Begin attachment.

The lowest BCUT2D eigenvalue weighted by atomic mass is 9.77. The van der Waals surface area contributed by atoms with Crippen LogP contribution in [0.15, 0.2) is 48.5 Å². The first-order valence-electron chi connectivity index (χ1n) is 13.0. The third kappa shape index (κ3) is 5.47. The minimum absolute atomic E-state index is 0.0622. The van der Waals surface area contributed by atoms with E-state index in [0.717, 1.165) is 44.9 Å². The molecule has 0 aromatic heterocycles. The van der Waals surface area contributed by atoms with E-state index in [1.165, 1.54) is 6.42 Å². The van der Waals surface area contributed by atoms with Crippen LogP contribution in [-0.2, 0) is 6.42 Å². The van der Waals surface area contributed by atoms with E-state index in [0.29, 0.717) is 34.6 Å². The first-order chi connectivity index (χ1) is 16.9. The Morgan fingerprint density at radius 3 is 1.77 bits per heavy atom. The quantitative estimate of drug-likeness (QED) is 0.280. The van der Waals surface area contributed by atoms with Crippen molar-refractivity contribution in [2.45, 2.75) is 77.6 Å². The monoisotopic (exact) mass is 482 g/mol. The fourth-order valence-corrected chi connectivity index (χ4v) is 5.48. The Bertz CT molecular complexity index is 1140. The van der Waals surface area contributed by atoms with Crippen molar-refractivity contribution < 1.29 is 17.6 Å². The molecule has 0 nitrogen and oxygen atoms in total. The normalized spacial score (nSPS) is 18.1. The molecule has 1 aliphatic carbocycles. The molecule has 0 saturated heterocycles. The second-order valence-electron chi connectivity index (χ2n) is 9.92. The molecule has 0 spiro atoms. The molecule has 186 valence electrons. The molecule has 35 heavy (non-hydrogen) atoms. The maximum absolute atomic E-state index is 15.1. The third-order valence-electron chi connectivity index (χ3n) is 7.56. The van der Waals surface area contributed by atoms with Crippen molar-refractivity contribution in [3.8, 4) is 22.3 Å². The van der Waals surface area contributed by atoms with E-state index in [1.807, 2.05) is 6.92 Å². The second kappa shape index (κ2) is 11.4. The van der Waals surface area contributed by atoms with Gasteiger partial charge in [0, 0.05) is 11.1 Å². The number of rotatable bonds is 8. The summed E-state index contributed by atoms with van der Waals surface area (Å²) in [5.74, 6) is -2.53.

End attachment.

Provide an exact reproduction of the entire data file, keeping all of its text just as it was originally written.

The lowest BCUT2D eigenvalue weighted by atomic mass is 9.77. The van der Waals surface area contributed by atoms with Crippen LogP contribution in [0.15, 0.2) is 48.5 Å². The first-order valence-electron chi connectivity index (χ1n) is 13.0. The third kappa shape index (κ3) is 5.47. The minimum absolute atomic E-state index is 0.0622. The van der Waals surface area contributed by atoms with E-state index in [0.717, 1.165) is 44.9 Å². The molecule has 0 aromatic heterocycles. The van der Waals surface area contributed by atoms with E-state index in [1.165, 1.54) is 6.42 Å². The van der Waals surface area contributed by atoms with Crippen LogP contribution in [-0.2, 0) is 6.42 Å². The van der Waals surface area contributed by atoms with E-state index in [0.29, 0.717) is 34.6 Å². The first-order chi connectivity index (χ1) is 16.9. The Morgan fingerprint density at radius 3 is 1.77 bits per heavy atom. The quantitative estimate of drug-likeness (QED) is 0.280. The van der Waals surface area contributed by atoms with Crippen molar-refractivity contribution in [2.45, 2.75) is 77.6 Å². The monoisotopic (exact) mass is 482 g/mol. The fourth-order valence-corrected chi connectivity index (χ4v) is 5.48. The Bertz CT molecular complexity index is 1140. The van der Waals surface area contributed by atoms with Crippen molar-refractivity contribution < 1.29 is 17.6 Å². The molecule has 0 nitrogen and oxygen atoms in total. The normalized spacial score (nSPS) is 18.1. The molecule has 1 aliphatic carbocycles. The molecule has 0 saturated heterocycles. The second-order valence-electron chi connectivity index (χ2n) is 9.92. The molecule has 0 spiro atoms. The molecule has 186 valence electrons. The molecule has 35 heavy (non-hydrogen) atoms. The maximum absolute atomic E-state index is 15.1. The third-order valence-electron chi connectivity index (χ3n) is 7.56. The van der Waals surface area contributed by atoms with Crippen molar-refractivity contribution in [3.8, 4) is 22.3 Å². The van der Waals surface area contributed by atoms with E-state index in [1.807, 2.05) is 6.92 Å². The second kappa shape index (κ2) is 11.4. The van der Waals surface area contributed by atoms with Gasteiger partial charge in [0, 0.05) is 11.1 Å². The number of rotatable bonds is 8. The summed E-state index contributed by atoms with van der Waals surface area (Å²) in [5.74, 6) is -2.53.